David, these camera are all 35+ years old. Even if they've never had a roll of film in them, they're likely to give trouble due to old lubricants.
    I don't know about Pentax but the sr and srT line used no lube. I've cracked open many srT's and found all to be free of lube. Dirt over years of use is what causes problems with this line.
    Leicarfcam aka Colyn

  8. #18
    Shawn Dougherty's Avatar
    Join Date
    Jul 2004
    Location
    Pennsylvania
    Shooter
    Multi Format
    Posts
    4,132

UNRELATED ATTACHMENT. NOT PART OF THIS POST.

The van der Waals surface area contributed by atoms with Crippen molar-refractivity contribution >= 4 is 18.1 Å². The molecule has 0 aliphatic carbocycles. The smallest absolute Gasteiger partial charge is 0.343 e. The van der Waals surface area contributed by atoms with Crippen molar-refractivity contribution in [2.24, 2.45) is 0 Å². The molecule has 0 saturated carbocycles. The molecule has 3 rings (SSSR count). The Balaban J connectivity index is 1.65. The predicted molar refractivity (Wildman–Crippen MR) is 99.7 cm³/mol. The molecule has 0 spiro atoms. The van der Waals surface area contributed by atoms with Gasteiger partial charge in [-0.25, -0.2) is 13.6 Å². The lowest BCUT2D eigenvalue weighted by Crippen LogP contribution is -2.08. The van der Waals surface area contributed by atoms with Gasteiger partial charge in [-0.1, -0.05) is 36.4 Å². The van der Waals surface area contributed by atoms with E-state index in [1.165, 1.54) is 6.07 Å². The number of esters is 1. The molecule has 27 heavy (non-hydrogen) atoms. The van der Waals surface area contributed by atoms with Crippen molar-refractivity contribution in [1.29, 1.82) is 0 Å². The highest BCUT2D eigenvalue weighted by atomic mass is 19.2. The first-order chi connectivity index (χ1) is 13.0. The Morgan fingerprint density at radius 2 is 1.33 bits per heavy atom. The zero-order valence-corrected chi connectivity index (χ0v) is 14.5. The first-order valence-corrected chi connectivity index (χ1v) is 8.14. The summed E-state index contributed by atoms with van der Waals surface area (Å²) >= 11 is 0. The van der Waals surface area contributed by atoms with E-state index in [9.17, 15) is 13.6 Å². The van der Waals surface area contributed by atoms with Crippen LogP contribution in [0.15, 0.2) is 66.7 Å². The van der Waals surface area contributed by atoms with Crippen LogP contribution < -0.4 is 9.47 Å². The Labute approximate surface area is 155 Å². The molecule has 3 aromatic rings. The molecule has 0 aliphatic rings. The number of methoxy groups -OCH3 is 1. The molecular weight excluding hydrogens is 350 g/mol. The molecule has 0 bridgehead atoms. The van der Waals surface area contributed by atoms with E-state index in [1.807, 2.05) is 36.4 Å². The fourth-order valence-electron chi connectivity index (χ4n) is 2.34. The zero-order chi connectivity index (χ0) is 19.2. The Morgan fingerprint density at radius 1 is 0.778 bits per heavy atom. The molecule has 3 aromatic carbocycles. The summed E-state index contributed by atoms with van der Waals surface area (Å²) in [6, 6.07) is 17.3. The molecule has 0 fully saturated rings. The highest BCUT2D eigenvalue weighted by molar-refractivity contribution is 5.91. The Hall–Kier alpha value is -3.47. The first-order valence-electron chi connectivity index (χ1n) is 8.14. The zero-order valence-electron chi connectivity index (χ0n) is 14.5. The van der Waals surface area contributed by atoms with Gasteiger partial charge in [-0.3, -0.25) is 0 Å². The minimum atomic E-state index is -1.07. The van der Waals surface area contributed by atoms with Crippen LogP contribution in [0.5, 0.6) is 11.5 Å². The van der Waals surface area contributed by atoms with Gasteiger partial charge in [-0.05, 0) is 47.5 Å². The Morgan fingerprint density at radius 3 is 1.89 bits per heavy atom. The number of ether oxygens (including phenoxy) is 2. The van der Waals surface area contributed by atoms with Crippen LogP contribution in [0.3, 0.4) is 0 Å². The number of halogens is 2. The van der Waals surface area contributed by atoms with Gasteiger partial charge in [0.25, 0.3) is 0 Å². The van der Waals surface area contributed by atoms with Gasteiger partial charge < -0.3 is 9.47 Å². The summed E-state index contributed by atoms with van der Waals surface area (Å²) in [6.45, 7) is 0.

Images
    289
    Below is a link to a PDF copy of the SRT101 service manual:
    http://acuravigorclub.com/Minolta/ServiceManual.htm

    I've downloaded it and stashed it away...

  9. #19
    wiltw's Avatar
    Join Date
    Oct 2008
    Location
    SF Bay area
    Shooter
    Medium Format
    Posts
    742
    Quote Originally Posted by E. von Hoegh View Post
    David, I have the service manuals for the H1a, H3v, SP-1000 and SP-500. I can assure you that there are many points for lubricants, as you will see if you look at the same literature (which is easily downloadable).

    After several decades, lubricants dry up, spread out, etc. That's why they are dry, and wearing at an accelerated rate. Also, according to the Pentax service literature, the gears associated with the shutter are supposed to run with dry teeth and only the barest spot of lube on the pivot points.